Arcosanti A Great Meeting Space for Net-Zero Minds? – SF Bay Area sustainability innovator Laurie Schoeman unintentionally reminded me about how much I have fallen out of touch with latest developments of the ecological design/green movement by suggesting that Arcosanti would be a nice place for the meeting of “net-zero minds”.
A search on Net-zero exposed it as a term some use in ecological design to refer to serious approaches to reducing emissions and overall ecological impact. There was a nice article in the Vancouver Business Journal about Net-Zero titled “The Power to Net-Zero“.
Over the years there have been many of these (meetings of net-zero minds at Arco) including:
Three Paradox Conferences (97,99,01) which I talked about in a previous post just a few weeks ago.
The launch of Ecosa Institute’s 4 month seminar on Ecological Design in 2000 which was promoted as a total immersion approach to ecological design in 2000. Because there was deemed some conflict with the existing workshop here at Arcosanti it was not continued.
Both considered a more comprehensive approach to planning and design that involves many different considerations.
The Role of Asset Based Community Development in Building Arcology Themed Habitats/Developments – Today Skype UK Social Entreprenuer William Wardlaw Rogers and I talked about the potential role of a project like Arcosanti in terms of developing more outreach with other orgs esp locally as a way to demonstrate a process towards less top down and more grass roots local actions.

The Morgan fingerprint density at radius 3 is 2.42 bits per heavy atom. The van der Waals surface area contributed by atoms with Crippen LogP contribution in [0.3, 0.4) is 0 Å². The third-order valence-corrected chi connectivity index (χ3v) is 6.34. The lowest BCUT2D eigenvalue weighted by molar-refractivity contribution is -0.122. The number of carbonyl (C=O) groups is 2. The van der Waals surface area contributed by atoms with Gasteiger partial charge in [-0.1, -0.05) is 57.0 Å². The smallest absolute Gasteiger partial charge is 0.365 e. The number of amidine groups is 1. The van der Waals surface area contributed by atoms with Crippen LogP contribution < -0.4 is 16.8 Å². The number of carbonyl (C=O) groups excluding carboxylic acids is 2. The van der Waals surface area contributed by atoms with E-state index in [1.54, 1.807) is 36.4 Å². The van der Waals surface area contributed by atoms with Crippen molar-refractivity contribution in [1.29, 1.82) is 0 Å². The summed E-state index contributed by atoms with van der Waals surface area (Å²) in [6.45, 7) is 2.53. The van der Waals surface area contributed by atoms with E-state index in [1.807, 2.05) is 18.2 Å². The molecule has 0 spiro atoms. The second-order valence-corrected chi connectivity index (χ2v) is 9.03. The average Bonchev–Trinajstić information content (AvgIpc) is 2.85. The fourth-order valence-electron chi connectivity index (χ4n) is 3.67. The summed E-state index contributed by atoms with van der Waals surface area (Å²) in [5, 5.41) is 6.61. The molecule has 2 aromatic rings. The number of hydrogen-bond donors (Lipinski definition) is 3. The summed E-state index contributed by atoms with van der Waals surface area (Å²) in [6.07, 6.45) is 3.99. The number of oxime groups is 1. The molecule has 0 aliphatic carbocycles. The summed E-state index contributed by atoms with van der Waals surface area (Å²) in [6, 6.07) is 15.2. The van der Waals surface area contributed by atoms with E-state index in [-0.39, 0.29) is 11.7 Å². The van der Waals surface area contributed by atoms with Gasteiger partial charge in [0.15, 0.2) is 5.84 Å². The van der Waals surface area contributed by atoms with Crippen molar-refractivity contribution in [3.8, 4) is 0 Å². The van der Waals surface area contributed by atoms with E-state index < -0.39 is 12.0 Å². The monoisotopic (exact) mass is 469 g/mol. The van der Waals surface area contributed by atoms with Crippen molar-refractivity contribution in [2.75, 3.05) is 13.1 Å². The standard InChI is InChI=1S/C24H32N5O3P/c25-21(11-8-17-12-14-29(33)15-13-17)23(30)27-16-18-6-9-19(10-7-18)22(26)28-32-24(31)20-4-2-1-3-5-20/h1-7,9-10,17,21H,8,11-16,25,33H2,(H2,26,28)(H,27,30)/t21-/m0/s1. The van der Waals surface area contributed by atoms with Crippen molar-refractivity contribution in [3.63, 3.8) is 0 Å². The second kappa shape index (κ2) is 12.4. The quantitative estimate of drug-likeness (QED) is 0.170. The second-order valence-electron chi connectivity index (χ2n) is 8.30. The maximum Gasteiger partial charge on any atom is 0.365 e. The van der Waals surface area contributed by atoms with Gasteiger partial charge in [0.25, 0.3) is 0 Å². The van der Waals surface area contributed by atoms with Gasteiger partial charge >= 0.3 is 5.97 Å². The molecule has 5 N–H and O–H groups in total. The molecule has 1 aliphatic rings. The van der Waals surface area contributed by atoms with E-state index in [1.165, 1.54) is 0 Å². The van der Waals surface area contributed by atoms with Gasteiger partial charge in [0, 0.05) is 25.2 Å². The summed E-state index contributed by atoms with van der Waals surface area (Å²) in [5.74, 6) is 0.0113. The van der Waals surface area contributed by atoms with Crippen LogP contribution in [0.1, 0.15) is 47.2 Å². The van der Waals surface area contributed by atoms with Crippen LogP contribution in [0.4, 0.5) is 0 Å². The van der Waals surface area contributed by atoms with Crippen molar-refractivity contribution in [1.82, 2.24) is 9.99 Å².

The term used in development and NGO planning is Assets Based Community Development. ABCD is a process for constant engagement with all stakeholders. Some might see it as a form of “closet Marxism” in that it is stressing the need to hold those with the power accountable to the people involved in the NGO at all levels in the process. However these approaches are not about mandating or forcing but rather about holding people accountable to each other within networks and possibly eventually in the larger society as well.
One of the challenges when considering Arcosanti and its impact on the world is that we currently have no way to measure its impact both in terms of sustainable measures of progress as well as community engagement both at the local and global/networking levels.
Because if you want to create an real alternative to existing capitalist models you have to consider the Human Scale and in that vein develop a process for bringing people together in a cohesive way to make decisions.
So William suggested some who is involved at the state level in Tuscon area in such efforts. Hildy Gottlieb is working on the Community driven institute and her approach he says is Asset driven community development. He is looking at something in the UK to compliment this. This includes the development of what William terms “information products to facilitate community development – these are asset focused and start by analysis of what is within the community rather than seeking for external solutions.”